Teaching Shaun C# Part 1: Properties

So, I have a mate named Shaun. Shaun is an avid technologist that wants to learn programming but has no one to teach him!

With me living and Joburg and him now in “The Land of Many Sorries” (Canada), I will be using this blog as a vehicle to teach my poor friend a bit about C# in a series called, “Teaching Shaun C#”. You are welcome to tag along.

Disclaimer: This is a series aimed at beginners to the C# Language like Shaun. Shaun has a little programming experience but none in C#. I will assume he has basic understanding of some common programming concepts like what classes, methods, constructors ect. If you need an explanation, ask in the comments.

Overview

OK Shaun, lets get started with something we call Properties!

Properties are essentially a way C# gives us to easily get or set a member variable of a class. In java and other languages this would be called a mutator and would be implemented using methods.

It gives us, the programmer, the control over how a variable is set.

A member variable is just a variable within scope of a class

Lets start with a Full Property:

In the below class Part1ExampleFullProperty we see a property in action for the first time. The Name property has it’s access modifier set to public, which means that code outside of the class itself can access it. 

The member variable or backing field _name, has it’s access modifier set to private. This means that code outside of the class cannot access it (they have to use the public property Name which sets it as lower case).


using NUnit.Framework;

namespace TeachingShaunCSharp
{
    public class Part1ExampleFullProperty
    {
        ///<summary>;
        ///  Our member variable (private means that we can only access this variable from within this class)
        /// &lt;/summary&gt;

        private string _name;

        ///<summary>;
        /// This Property always returns our _name variable in uppercase but sets it in lowercase
        /// </summary>;

        public string Name
        {
            get
            {
                return _name.ToUpper();
            }
            set
            {
                _name = value.ToLower();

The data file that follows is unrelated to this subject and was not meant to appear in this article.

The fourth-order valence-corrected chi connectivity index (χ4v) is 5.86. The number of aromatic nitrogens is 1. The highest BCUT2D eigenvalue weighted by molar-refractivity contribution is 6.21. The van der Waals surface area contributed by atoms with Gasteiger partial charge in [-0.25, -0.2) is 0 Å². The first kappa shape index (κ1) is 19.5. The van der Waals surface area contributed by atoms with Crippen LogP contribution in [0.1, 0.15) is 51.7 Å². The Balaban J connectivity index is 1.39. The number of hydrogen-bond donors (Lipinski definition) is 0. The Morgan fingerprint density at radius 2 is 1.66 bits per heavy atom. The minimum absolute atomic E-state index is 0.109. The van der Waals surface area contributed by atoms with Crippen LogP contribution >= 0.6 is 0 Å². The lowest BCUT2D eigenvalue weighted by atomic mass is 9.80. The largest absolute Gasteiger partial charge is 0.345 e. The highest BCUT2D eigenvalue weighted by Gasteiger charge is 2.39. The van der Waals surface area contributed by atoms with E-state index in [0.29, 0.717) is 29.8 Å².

}
        }

        public Part1ExampleFullProperty()
        {

        }
    }

    ///<summary>;
    /// Tests are a way to (you guessed it) TEST our code.
    ///
    /// We are using NUnit to test our methods (google: "NUnit Test explorer window to see how to run your tests")
    /// </summary>;

    [TestFixture]
    public class Part1ExampleFullPropertyTests
    {
        ///<summary>;
        /// Don't worry about the test stuff, this method/function just shows the example class in action
        /// </summary>;

        [Test]
        public void NameIsReturnedInUpperCase()
        {
            var part1Example = new Part1ExampleFullProperty();

            // Set the property value
            part1Example.Name = "Shaun";

            // We can't do this because _name is private (will not compile)
            //part1Example._name = "Shaun";

            Assert.AreEqual("SHAUN", part1Example.Name);
        }
    }
}

Next, lets look at Auto Properties:

Auto properties are a shorthand way to declare a property.

In the end, it does the same as creating a backing field/variable without having to actually do it (laziness, shweet!)


using NUnit.Framework;

namespace TeachingShaunCSharp
{
    public class Part1ExampleAutoProperty
    {
        ///<summary>;
        /// This is an auto property and uses a shorthand get; set;
        /// </summary>;

        public string UserName { get; set; }

        ///<summary>;
        /// This is an auto property that has a public get but a private set.
        ///
        /// This means that it can only be set from within the class, like from the contructor
        /// </summary>;

        public int UserId { get; private set; }

        public Part1ExampleAutoProperty(int userId)
        {
            UserId = userId;
        }
    }

    [TestFixture]
    public class Part1ExampleAutoPropertyTests
    {
        [Test]
        public void CanSetUserName()
        {
            var part1Auto = new Part1ExampleAutoProperty(1);

            part1Auto.UserName = "Shaun";

            // Can't access setter of UserId
            //part1Auto.UserId = 2;// Cant do this because private set;

            Assert.AreEqual("Shaun", part1Auto.UserName);
            Assert.AreEqual(1, part1Auto.UserId);
        }
    }
}

What we have learned:

  1. Properties are a way to control access to class variables
  2. We can use Auto properties or write them out in full depending on the need
  3. public means we can access something anywhere
  4. private means that only things in our class can access something.

Things Shaun has to do to run this example:

  1. Install Visual Studio 2015 Community
  2. Download the Source code from Bitbucket and open it in Visual Studio

If you want more info on properties or anything else ask away in the comments (or Google it for God’s sake).

Luke

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2 Comments Add yours

  1. Mr. Gaia says:

    A nice gesture of you 🙂

    PS!
    Before you start teaching him properties, maybe you should explain to him about classes an objects …?

    Like

    1. Luke Warren says:

      Thanks. I did make the disclaimer that Shaun is familiar with basic OO language constructs but might be worth doing an article on. Thanks!

      Like

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